“I recall another incident when my sister-in-law Virlee Bracey Smith had a car accident outside of the old Baptist emergency room. I was called and attempted to provide care. Thank goodness for Dr. Hudson’s intervention which prevented me from being arrested. He also correctly walked me and Dr. James Anderson through treating Dr. Martin Luther King Jr. through an illness we thought was appendicitis but turned out to be gastroenteritis.”

Dr. Smith vividly recalled the day his friend Medgar Evers was assassinated. “It was June 12, 1963. We were all devastated. Some of us had mourning gatherings, others participated in demonstration, including his funeral procession. We walked from the Masonic Temple to Collins Funeral Home on Farish Street. Initially, we were ordered not to cross Capitol Street. Fortunately, John Doer, an attorney from President Kennedy’s Administration, stepped out and led us across Capitol Street to Collins Funeral Home, preventing us from being slain in the streets of Jackson.”

Dr. Smith was among those who carried on the torch sparked by Medgar. “I wanted to do something more meaningful medically,” he said. “Two weeks later, the AMA, which is the gatekeeper of American medicine, was having its annual convention in Atlantic City. I later ended up working with Dr. Mike Hollman and Walter Lear to form The Medical Committee for Civil Rights to protest and picket the AMA.”

Dr. Smith stated, “Holman, Lear, and myself tried to present a petition to the AMA. We were thrown out of the house of delegates, and subsequently became the first physicians of record to picket the AMA because of its racist policies. We called attention, nationally and internationally, to racist healthcare in America. This was all over the major newspapers including the New York Times and television networks. Many carried it on the front page. 

“As a Black physician from Mississippi, I represented everything that was wrong with American healthcare. I could not obtain hospital privileges and I could not belong to the local medical society.”

News reports gave Dr. Smith local and national attention he could not afford at that time. However, the day after he returned home, he was stopped by the Mississippi Highway Patrol, forced out of his car, taken to Dr. Jaquith’s office, and summarily fired. 

He still refused to leave the state and instead opened an office at 1312 Lynch St. with Dr. John W. Davis, a local dentist. The Southern arm of the Medical Committee for Human Rights (MCHR) was formed and Dr. Smith became its Medical Director.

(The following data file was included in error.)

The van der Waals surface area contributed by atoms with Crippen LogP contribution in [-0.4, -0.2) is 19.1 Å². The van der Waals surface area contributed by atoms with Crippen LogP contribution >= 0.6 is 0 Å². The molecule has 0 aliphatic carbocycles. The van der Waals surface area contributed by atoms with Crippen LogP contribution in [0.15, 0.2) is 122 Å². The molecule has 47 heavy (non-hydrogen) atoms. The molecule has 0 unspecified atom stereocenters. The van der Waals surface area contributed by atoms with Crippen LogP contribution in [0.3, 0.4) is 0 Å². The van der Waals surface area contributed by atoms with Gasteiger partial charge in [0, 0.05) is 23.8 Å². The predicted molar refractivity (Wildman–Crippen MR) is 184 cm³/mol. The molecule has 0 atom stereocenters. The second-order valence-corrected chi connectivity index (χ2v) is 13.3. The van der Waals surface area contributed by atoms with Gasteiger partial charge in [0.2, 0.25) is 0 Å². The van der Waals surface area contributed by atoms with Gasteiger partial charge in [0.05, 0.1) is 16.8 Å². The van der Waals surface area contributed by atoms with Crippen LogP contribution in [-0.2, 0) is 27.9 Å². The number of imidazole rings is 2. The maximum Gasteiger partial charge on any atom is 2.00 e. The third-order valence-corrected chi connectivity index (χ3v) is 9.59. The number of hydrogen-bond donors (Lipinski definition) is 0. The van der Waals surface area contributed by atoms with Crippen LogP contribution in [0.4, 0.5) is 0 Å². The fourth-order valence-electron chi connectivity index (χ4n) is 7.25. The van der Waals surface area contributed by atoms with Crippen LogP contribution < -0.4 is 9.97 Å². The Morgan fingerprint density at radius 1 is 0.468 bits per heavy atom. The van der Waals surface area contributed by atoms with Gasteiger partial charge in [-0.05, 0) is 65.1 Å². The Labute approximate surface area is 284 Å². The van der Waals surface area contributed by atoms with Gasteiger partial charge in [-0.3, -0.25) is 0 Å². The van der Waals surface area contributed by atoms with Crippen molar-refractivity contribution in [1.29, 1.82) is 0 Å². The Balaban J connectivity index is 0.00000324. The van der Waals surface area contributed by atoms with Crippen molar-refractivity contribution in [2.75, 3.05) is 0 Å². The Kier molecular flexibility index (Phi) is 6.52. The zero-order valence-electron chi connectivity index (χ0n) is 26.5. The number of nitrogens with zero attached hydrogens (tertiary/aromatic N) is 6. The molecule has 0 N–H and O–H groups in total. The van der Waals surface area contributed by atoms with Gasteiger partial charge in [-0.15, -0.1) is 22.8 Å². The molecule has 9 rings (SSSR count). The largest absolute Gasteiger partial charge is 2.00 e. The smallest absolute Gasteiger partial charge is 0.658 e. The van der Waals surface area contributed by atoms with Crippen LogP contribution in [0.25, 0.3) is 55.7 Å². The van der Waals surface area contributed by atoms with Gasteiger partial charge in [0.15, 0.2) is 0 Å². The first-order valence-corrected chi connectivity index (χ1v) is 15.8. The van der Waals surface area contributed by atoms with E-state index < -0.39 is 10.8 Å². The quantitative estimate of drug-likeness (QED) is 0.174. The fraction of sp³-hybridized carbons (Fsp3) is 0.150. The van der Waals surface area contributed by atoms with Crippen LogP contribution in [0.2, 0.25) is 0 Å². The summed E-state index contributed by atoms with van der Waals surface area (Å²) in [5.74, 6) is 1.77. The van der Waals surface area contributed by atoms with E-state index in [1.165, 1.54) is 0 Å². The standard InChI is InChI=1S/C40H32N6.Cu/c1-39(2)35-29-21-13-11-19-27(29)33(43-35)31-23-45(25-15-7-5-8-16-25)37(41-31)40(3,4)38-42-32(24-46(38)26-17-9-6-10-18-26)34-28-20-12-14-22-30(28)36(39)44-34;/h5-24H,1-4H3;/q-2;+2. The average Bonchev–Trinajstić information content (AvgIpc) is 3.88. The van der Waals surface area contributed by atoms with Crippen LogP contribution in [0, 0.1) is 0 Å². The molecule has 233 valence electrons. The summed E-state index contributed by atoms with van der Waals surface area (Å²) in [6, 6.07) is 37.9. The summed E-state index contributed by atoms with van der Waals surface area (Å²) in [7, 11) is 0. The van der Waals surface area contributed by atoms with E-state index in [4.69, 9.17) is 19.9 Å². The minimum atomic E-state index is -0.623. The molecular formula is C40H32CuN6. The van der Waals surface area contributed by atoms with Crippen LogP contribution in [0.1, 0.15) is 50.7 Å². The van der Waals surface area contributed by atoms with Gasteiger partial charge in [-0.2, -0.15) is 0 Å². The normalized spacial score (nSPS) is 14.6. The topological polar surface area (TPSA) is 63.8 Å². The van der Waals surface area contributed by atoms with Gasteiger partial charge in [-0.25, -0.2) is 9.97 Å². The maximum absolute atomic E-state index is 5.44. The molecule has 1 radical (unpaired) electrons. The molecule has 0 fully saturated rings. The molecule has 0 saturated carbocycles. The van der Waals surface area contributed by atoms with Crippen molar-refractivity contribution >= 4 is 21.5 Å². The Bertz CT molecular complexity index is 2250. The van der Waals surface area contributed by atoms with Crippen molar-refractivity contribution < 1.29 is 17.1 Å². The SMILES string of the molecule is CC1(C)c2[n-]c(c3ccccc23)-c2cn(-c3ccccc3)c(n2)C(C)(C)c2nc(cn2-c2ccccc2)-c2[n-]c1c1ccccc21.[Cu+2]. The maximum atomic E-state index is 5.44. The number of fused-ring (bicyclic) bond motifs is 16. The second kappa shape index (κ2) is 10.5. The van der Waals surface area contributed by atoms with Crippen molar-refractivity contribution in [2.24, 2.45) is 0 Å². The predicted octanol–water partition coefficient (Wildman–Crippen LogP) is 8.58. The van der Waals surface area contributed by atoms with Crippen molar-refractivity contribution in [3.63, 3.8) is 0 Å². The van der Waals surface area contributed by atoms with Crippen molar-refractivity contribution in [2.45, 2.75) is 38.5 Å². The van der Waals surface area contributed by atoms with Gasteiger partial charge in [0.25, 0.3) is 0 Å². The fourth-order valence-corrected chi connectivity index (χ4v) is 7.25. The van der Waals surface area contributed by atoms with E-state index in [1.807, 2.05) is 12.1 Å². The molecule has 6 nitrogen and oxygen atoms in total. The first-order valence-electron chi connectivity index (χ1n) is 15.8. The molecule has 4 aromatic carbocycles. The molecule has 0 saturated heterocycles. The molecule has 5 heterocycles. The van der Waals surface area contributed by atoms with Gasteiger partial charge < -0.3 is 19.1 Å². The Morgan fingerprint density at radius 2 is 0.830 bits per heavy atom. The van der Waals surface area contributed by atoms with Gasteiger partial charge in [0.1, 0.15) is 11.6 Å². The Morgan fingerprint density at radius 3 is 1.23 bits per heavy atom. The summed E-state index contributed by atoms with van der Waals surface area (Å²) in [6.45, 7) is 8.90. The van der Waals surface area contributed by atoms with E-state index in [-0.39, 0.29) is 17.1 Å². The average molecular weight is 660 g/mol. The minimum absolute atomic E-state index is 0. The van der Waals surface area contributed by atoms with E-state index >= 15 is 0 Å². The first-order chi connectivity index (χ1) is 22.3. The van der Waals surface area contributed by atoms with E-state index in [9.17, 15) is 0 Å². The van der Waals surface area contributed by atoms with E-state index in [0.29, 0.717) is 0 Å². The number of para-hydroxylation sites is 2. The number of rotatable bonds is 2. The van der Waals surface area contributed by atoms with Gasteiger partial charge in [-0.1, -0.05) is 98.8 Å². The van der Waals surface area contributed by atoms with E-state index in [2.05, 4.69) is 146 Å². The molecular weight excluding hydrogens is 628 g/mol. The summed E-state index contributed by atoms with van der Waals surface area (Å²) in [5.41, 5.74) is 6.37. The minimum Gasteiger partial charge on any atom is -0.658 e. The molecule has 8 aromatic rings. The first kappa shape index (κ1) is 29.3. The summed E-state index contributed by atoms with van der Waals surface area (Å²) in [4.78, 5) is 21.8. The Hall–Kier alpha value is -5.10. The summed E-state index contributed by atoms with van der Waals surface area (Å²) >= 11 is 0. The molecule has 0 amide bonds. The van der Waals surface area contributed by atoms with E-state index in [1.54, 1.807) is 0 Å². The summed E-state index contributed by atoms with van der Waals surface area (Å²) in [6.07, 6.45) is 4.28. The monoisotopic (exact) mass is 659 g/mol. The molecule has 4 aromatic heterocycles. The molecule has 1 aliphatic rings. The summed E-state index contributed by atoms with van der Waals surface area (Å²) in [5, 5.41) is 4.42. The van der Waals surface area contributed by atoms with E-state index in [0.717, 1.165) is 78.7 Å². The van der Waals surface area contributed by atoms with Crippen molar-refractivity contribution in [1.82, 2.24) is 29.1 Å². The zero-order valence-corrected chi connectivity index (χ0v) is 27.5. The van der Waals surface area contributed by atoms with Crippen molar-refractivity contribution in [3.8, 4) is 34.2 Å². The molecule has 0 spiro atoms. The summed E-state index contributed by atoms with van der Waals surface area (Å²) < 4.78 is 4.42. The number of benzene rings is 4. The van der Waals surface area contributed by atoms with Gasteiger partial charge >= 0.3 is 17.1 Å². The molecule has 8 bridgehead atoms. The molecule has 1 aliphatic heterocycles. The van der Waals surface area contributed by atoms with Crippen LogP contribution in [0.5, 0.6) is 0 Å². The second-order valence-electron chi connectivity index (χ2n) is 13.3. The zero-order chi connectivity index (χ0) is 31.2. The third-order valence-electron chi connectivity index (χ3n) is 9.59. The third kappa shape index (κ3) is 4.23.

“Along with me, Drs. James Anderson, A.B. Britton, Jr., and Leslie Falk became the organizers. It was Dr. Falk, a Rhodes Scholar, who was sent by the New York office. He had led the fight to get Congress to pass legislation that compensated patients with Black lung disease.”

The following year is etched in American history. Mississippi became ground zero for the Civil Rights Movement. Bob Moses and others brought several thousand young students from major colleges and universities to participate in desegregation, open freedom schools, teach voter registration and education. This would later be the catalyst to form the Mississippi Freedom Democratic Party that ended up up seating the regular democrats that brought Fannie Lou Hamer and others to national and international fame.

The MCHR was very active during 1964, providing healthcare to visiting SNCC, NAACP, SCLC, CORE, and UL activists and at major marches in Mississippi and across the south, including the March Against Fear, the Selma March, and the Poor People’s Campaign.”

During that time, SCLC was headed by Dr. King, SNCC by Bob Moses and David Dennis, CORE by James Forman, and the Urban League by Whitney Young. “All of these men in my estimation were the best men that God created,” Dr. Smith believes.

“Thank God, Aaron Henry, president of NAACP, along with Medgar established civil rights sites in many parts of the state, and Aaron ended up being president of the Council of Federated Organizations (COFO), one of the few to have a direct line to the White House and other policy makers,” stated Dr. Smith.

During this period, the following were accomplished: The Civil Rights Act of 1964, The Voting Rights Act of 1965, The Fair Housing Act of 1966, and most important to Dr. Smith, President Johnson’s landmark health legislation starting with opening the Office of Economic Opportunity. 

“Head Start and the Community Action Programs came in 1964 and in 1965 Community Health Centers were created. Medicare and Medicaid, enacted in 1965, were the cornerstones in bringing more healthcare to more Americans,” says Dr. Smith.